Laura Ross  

What Is ICSOM?

Laura Ross
May 15, 2019

Editor's Abstract (Click to Hide)

Collective representation touches the lives of every orchestra musician at a number of contact points. Although most musicians are aware of what "the union" is, they may not realize how many facets of the union directly influence their career. One of those contact points is the International Conference of Symphony and Opera Musicians (ICSOM).

In an effort to help professional orchestra musicians better understand the organizations which represent them, ICSOM secretary and Nashville Symphony violinist, Laura Ross, has written an introductory guide explaining what ICSOM is and how it connects with the musicians.

- Drew McManus

The International Conference of Symphony and Opera Musicians (ICSOM) currently represents the top 52 AFM orchestras in the United States and Puerto Rico. It is a voluntary organization that is supported entirely by a voluntary dues structure.

ICSOM was formally established in 1962 in Chicago and Cleveland by delegates from US and Canadian orchestras. For 44 years ICSOM’s mission has been dedicated to “the promotion of a better and more rewarding livelihood for the skilled orchestral performer and to the enrichment of the cultural life of our society.”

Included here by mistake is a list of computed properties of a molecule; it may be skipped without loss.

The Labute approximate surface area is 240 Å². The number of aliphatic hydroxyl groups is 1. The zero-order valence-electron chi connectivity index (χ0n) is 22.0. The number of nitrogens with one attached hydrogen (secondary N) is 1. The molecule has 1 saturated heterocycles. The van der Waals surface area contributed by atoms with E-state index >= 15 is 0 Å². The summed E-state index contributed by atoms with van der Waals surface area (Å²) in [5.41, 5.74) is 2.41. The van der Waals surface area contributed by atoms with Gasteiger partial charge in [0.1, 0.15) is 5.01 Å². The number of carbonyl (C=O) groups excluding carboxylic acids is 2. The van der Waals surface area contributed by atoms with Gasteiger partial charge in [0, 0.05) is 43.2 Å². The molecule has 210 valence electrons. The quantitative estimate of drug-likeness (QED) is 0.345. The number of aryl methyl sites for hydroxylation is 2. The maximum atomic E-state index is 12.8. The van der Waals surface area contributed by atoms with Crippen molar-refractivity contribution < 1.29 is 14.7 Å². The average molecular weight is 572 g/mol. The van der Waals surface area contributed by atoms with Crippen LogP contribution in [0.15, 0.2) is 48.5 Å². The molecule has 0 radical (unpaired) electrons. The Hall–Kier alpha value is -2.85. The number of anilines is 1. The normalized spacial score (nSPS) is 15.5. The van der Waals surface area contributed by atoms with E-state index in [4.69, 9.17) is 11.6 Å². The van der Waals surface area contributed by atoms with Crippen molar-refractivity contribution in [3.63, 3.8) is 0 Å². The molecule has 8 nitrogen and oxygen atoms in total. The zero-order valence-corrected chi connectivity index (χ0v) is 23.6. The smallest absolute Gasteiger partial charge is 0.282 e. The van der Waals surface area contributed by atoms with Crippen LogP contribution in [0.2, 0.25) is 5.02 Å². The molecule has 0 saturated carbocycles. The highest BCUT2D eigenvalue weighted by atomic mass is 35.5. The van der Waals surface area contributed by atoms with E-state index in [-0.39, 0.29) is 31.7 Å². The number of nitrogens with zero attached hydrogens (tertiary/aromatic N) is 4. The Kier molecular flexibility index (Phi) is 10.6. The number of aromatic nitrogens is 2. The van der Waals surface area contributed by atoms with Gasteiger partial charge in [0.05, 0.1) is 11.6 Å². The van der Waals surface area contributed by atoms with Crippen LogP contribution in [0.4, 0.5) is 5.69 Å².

ICSOM began as an organization dedicated to assisting orchestra musicians who were finding their Locals (individual “branches” of the American Federation of Musicians of the US and Canada) either uncooperative or unwilling to allow direct musician participation in collective bargaining of their agreements. Each orchestra’s agreement is negotiated between the Local and the management of that particular orchestra. For years these orchestra agreements were negotiated by local officers with less than adequate knowledge of the orchestra industry - they knew pop, big band, jazz and other types of freelance work. In most cases there was little or no input by the musicians, and most musicians were not even allowed to ratify their own agreements.

So, in 1962, members of US and Canadian orchestra began to meet and discuss ways they could communicate with each other, drafted bylaws, and began pushing the AFM for formal recognition of ICSOM as a conference of the AFM. Actual conference status was not conferred upon ICSOM until 1969. ICSOM’s example, and successes over the years inspired other groups to organize into formal conferences as well – the Recording Musicians Association (RMA), the Regional Orchestra Players’ Association (ROPA), and the Theater Musicians Association (TMA). ICSOM’s Canadian members left ICSOM when the Organization of Canadian Symphony Musicians (OCSM/OMOSC) was formed in 1975.